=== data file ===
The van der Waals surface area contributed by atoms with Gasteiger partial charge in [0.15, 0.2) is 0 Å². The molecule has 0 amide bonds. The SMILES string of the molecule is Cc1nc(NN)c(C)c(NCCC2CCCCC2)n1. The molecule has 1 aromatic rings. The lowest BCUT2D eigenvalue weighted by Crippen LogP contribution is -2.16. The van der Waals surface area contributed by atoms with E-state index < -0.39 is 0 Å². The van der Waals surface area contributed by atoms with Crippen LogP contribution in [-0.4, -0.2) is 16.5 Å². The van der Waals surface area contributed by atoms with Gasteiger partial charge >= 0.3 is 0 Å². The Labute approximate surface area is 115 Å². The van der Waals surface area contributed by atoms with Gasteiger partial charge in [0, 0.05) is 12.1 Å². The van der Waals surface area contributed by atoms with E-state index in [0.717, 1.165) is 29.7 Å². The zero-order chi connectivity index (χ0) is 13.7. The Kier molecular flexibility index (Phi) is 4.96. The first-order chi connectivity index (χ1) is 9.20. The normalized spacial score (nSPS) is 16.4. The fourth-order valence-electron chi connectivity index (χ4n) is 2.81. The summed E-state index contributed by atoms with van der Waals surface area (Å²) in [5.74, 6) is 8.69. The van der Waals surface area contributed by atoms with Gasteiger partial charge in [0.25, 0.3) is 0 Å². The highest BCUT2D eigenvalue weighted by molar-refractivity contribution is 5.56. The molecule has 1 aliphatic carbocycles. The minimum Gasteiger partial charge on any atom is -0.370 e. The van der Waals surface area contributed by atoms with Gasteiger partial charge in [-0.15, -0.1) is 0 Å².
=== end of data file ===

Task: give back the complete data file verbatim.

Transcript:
The van der Waals surface area contributed by atoms with Gasteiger partial charge in [0.15, 0.2) is 0 Å². The molecule has 0 amide bonds. The SMILES string of the molecule is Cc1nc(NN)c(C)c(NCCC2CCCCC2)n1. The molecule has 1 aromatic rings. The lowest BCUT2D eigenvalue weighted by Crippen LogP contribution is -2.16. The van der Waals surface area contributed by atoms with E-state index < -0.39 is 0 Å². The van der Waals surface area contributed by atoms with Crippen LogP contribution in [-0.4, -0.2) is 16.5 Å². The van der Waals surface area contributed by atoms with Gasteiger partial charge >= 0.3 is 0 Å². The Labute approximate surface area is 115 Å². The van der Waals surface area contributed by atoms with Gasteiger partial charge in [0, 0.05) is 12.1 Å². The van der Waals surface area contributed by atoms with E-state index in [0.717, 1.165) is 29.7 Å². The zero-order chi connectivity index (χ0) is 13.7. The Kier molecular flexibility index (Phi) is 4.96. The first-order chi connectivity index (χ1) is 9.20. The normalized spacial score (nSPS) is 16.4. The fourth-order valence-electron chi connectivity index (χ4n) is 2.81. The summed E-state index contributed by atoms with van der Waals surface area (Å²) in [5.74, 6) is 8.69. The van der Waals surface area contributed by atoms with Gasteiger partial charge in [0.25, 0.3) is 0 Å². The highest BCUT2D eigenvalue weighted by molar-refractivity contribution is 5.56. The molecule has 1 aliphatic carbocycles. The minimum Gasteiger partial charge on any atom is -0.370 e. The van der Waals surface area contributed by atoms with Gasteiger partial charge in [-0.15, -0.1) is 0 Å².